In other words, yes, I’ve made a career out of this, but you don’t have to invest the time in it that I have. Actually, ironically, the more successful you get in direct sales, the harder it is to seem duplicatible. You have to constantly reassure people that just because it’s taken over your life, does not mean it has to take over theirs!
They need to see how your company can FIT INTO their existing lives.
They don’t need to see how it has rearranged YOURS.
Verbal statements like my “hey, I could do that!” real-life experience (always be truthful!) answer a question customers did not even know they had. Subconsciously, every time we see a direct sales person, we are asking ourselves, what would it look like if that was MY life? How many times have you been talking about a career choice or a life event and heard someone say, “Oh, I could never do that!” They have already placed themselves experimentally in that situation, and rejected it. This is done automatically, whether they consciously realize it or not. What would this look like for me?
So what we want is to get potential recruits to
And we're right back to that goal thought--"Hey, I could do that!"
Duplicatibility in Uplining/Sponsoring: another aspect of being reproducible
As an upline or sponsor, the concept of duplicatibility is just as important as being reproducible in your stamping and when recruiting.
There is no two ways around it--upline mentors differ in the resources of time, income, availability and willingness to perform their uplining tasks. While you may have the time and resources to throw huge team meetings and give lots of prizes, your downlines may not. So I would encourage you to stress the duplicatible part of being an upline during your next meeting--anyone can encourage and praise—anyone can answer questions and stay in regular contact—anyone can send cards and remember birthdays. Everyone can keep tabs on reports. Everyone can point out where to go for more info.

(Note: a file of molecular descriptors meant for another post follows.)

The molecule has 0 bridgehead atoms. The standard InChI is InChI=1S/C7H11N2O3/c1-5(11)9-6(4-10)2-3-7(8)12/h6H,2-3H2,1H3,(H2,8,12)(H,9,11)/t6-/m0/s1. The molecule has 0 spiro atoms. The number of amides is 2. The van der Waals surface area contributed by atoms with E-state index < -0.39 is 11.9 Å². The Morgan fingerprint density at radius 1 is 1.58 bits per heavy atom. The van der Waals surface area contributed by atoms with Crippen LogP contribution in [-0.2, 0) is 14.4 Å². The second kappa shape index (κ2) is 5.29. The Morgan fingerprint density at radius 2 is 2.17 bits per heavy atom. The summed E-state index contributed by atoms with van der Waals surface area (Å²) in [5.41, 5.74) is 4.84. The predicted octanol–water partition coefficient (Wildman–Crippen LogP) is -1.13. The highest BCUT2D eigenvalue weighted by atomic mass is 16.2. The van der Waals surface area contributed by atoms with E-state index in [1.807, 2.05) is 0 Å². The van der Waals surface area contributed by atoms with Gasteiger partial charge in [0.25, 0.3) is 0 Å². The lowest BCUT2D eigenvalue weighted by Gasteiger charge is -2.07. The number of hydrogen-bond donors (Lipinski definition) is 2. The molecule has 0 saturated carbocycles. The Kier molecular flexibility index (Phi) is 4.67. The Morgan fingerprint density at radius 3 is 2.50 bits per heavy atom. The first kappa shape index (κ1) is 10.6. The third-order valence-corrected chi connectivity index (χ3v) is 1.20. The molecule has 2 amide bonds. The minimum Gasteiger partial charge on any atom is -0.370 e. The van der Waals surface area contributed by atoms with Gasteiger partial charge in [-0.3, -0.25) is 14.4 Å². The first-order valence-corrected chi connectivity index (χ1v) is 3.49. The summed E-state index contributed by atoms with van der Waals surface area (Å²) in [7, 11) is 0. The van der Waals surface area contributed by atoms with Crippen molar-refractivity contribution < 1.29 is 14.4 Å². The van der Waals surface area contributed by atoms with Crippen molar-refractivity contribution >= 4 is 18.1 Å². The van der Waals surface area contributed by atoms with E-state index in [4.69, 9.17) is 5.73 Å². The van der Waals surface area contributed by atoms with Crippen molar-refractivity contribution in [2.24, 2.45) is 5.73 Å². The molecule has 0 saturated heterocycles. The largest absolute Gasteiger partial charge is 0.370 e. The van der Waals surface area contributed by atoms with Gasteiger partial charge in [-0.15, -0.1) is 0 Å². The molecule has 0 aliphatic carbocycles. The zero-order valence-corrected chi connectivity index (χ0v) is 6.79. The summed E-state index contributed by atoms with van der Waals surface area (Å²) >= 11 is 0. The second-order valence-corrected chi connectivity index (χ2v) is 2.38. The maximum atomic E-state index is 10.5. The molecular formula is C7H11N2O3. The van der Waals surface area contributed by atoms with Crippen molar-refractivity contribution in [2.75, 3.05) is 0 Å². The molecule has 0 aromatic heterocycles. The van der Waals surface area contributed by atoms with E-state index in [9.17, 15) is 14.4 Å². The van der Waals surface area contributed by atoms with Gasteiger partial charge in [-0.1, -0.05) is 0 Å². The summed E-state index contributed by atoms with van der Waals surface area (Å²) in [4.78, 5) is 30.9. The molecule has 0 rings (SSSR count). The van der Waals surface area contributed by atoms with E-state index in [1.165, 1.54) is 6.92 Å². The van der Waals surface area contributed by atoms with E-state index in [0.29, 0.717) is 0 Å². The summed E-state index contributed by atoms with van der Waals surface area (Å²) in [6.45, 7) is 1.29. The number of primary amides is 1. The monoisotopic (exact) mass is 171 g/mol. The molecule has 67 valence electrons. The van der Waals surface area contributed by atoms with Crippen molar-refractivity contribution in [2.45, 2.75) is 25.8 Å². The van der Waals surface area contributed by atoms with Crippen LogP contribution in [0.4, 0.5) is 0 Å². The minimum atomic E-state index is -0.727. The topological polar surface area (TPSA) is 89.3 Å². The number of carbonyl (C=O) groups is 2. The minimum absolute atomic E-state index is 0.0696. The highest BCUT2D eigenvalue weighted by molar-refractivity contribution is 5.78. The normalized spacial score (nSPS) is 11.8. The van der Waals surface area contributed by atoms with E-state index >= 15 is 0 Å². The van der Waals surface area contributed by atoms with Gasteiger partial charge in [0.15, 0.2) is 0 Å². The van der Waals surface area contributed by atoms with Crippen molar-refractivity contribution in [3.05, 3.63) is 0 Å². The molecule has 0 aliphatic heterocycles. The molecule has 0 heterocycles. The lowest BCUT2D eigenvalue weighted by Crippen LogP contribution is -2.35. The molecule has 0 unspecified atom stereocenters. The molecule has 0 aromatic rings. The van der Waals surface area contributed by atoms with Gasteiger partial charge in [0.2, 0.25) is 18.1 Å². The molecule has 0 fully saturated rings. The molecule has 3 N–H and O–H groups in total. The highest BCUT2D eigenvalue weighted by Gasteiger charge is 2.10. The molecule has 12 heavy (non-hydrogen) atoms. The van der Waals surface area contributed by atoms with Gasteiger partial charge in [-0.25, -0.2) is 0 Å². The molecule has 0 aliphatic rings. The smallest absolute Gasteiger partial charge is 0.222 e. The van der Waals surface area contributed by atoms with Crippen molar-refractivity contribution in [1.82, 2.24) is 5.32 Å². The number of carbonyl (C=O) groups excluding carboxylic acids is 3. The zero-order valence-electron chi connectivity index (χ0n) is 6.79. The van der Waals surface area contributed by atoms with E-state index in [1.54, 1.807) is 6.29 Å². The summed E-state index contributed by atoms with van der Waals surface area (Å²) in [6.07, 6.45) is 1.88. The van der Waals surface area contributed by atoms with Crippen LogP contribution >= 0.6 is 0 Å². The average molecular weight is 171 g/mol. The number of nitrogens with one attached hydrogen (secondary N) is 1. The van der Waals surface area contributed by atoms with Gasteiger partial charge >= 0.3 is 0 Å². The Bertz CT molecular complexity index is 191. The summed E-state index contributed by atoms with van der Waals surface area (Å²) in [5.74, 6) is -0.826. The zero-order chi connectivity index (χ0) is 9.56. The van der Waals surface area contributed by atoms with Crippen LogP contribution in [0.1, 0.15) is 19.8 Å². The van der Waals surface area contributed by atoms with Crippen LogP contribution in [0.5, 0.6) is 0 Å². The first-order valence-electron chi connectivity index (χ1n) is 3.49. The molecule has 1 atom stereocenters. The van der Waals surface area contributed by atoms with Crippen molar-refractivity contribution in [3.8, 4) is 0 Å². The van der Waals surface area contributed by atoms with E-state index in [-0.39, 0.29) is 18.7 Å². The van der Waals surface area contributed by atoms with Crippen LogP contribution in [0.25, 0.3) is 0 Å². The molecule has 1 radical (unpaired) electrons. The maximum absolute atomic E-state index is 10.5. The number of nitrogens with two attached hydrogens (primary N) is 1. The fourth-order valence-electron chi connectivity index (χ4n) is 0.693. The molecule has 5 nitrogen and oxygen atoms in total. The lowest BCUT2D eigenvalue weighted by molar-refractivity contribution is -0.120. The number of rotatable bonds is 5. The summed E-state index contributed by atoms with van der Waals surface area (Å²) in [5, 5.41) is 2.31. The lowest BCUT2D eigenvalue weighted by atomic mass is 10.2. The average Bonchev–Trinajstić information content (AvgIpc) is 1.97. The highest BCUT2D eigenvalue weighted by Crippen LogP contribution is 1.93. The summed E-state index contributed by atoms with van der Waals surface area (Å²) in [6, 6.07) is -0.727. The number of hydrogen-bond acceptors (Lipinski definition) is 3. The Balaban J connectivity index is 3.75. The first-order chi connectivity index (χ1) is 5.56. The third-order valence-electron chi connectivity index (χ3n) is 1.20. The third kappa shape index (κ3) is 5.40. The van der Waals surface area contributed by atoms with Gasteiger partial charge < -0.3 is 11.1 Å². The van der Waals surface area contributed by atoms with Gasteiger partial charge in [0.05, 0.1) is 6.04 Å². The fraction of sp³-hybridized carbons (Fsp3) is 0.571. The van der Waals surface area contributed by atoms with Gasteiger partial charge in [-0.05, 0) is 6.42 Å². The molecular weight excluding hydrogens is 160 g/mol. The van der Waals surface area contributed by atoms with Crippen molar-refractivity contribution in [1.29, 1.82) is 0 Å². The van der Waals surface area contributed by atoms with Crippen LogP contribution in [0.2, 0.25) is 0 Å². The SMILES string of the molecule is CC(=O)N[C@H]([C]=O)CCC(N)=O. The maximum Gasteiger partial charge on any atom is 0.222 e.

A healthy team is comprised on many leaders, not one insanely busy person perched at the top of a pyramid. What your team needs to learn to duplicate is the system--not the person. No one in the world will be able to bring your exact mix of talents and resources to the table. But if you are running your business in a simple, duplicatible manner, anyone can follow in your footsteps and enjoy success.
It’s not about the bells and whistles of a large demo team, although those things are fun. It’s about inspiring people to become motivated to be a better person through the opportunities for personal creativity and fulfillment that this company provides for us. We should strive to model consistency, enthusiasm, integrity, and balance for our team, with the goal of creating self-sufficient demonstrators who have initiative and are duplicatible themselves.
Ask yourself these questions when considering your uplining style:
Some things will never be able to be duplicated. Your particular stamping talents, teaching skills, individual situations, the resources you have at your fingertips that maybe I don’t have at mine—those things are all going to vary widely from person to person. But the basics of demonstrating are the same for us all. Stamps+Paper+Ink+Relationships=Magic... over and over again.
It's not complicated, but when we add all sorts of things to that simple formula, we make ourselves unduplicatible in the eyes of our customers, potential recruits, and downline members.
Duplicatibility is beautifully and simply summed up in the Stampin' Up Statement of Heart. "To love what we do and share what we love; while we help others enjoy creativity and worthwhile accomplishments. In this, we make a difference." I hope you've enjoyed these thoughts on the topic of mindfully being reproducible in all aspects of your demonstratorship. As always, I welcome comments below. Do you have a story to share from personal experience about how you were or were not duplicatible in a particular instance?
Dream BIG, friend!